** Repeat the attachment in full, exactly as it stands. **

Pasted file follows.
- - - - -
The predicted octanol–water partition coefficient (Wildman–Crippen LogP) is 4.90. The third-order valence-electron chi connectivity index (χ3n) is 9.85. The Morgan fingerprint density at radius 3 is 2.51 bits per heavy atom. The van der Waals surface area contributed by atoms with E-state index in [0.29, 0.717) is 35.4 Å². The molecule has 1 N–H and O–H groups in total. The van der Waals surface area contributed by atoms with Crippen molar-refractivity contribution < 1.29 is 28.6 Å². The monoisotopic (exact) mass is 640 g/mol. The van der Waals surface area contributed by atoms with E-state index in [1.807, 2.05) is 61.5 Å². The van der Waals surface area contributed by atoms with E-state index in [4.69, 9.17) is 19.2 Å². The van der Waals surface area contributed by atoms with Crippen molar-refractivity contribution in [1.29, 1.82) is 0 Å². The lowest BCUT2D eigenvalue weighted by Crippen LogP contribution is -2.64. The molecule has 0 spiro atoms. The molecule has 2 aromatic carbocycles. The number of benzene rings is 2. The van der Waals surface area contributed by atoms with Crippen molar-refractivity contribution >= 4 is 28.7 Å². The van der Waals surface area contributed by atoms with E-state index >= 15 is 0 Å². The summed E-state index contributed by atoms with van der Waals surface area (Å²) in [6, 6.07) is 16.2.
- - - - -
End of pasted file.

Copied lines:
The predicted octanol–water partition coefficient (Wildman–Crippen LogP) is 4.90. The third-order valence-electron chi connectivity index (χ3n) is 9.85. The Morgan fingerprint density at radius 3 is 2.51 bits per heavy atom. The van der Waals surface area contributed by atoms with E-state index in [0.29, 0.717) is 35.4 Å². The molecule has 1 N–H and O–H groups in total. The van der Waals surface area contributed by atoms with Crippen molar-refractivity contribution < 1.29 is 28.6 Å². The monoisotopic (exact) mass is 640 g/mol. The van der Waals surface area contributed by atoms with E-state index in [1.807, 2.05) is 61.5 Å². The van der Waals surface area contributed by atoms with E-state index in [4.69, 9.17) is 19.2 Å². The van der Waals surface area contributed by atoms with Crippen molar-refractivity contribution in [1.29, 1.82) is 0 Å². The lowest BCUT2D eigenvalue weighted by Crippen LogP contribution is -2.64. The molecule has 0 spiro atoms. The molecule has 2 aromatic carbocycles. The number of benzene rings is 2. The van der Waals surface area contributed by atoms with Crippen molar-refractivity contribution >= 4 is 28.7 Å². The van der Waals surface area contributed by atoms with E-state index >= 15 is 0 Å². The summed E-state index contributed by atoms with van der Waals surface area (Å²) in [6, 6.07) is 16.2.